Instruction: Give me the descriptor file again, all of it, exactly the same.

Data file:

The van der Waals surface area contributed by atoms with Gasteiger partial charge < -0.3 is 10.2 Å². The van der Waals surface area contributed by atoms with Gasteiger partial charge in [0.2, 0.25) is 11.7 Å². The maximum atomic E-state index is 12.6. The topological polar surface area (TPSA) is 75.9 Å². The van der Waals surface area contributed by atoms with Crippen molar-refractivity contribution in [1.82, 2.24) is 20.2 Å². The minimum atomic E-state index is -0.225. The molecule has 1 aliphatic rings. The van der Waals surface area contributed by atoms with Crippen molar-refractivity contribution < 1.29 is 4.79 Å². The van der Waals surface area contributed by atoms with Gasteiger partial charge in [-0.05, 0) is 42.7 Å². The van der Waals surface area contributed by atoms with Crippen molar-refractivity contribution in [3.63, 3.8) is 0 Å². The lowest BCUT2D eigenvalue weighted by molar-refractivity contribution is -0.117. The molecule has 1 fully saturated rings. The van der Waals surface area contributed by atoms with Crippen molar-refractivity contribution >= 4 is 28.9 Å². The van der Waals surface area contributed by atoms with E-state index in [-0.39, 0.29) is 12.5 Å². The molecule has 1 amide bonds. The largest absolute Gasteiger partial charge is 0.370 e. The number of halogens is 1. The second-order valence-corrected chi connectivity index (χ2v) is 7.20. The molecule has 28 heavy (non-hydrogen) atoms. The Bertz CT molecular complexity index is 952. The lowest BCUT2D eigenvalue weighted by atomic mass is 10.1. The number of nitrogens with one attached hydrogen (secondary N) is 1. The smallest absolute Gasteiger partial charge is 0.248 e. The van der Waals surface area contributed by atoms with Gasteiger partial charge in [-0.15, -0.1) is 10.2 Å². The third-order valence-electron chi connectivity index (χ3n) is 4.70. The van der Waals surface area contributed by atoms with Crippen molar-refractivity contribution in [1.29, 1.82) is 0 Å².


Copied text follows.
The van der Waals surface area contributed by atoms with Gasteiger partial charge < -0.3 is 10.2 Å². The van der Waals surface area contributed by atoms with Gasteiger partial charge in [0.2, 0.25) is 11.7 Å². The maximum atomic E-state index is 12.6. The topological polar surface area (TPSA) is 75.9 Å². The van der Waals surface area contributed by atoms with Crippen molar-refractivity contribution in [1.82, 2.24) is 20.2 Å². The minimum atomic E-state index is -0.225. The molecule has 1 aliphatic rings. The van der Waals surface area contributed by atoms with Crippen molar-refractivity contribution < 1.29 is 4.79 Å². The van der Waals surface area contributed by atoms with Gasteiger partial charge in [-0.05, 0) is 42.7 Å². The van der Waals surface area contributed by atoms with Crippen molar-refractivity contribution in [3.63, 3.8) is 0 Å². The lowest BCUT2D eigenvalue weighted by molar-refractivity contribution is -0.117. The molecule has 1 fully saturated rings. The van der Waals surface area contributed by atoms with Crippen molar-refractivity contribution >= 4 is 28.9 Å². The van der Waals surface area contributed by atoms with E-state index in [-0.39, 0.29) is 12.5 Å². The molecule has 1 amide bonds. The largest absolute Gasteiger partial charge is 0.370 e. The number of halogens is 1. The second-order valence-corrected chi connectivity index (χ2v) is 7.20. The molecule has 28 heavy (non-hydrogen) atoms. The Bertz CT molecular complexity index is 952. The lowest BCUT2D eigenvalue weighted by atomic mass is 10.1. The number of nitrogens with one attached hydrogen (secondary N) is 1. The smallest absolute Gasteiger partial charge is 0.248 e. The van der Waals surface area contributed by atoms with Gasteiger partial charge in [-0.15, -0.1) is 10.2 Å². The third-order valence-electron chi connectivity index (χ3n) is 4.70. The van der Waals surface area contributed by atoms with Crippen molar-refractivity contribution in [1.29, 1.82) is 0 Å².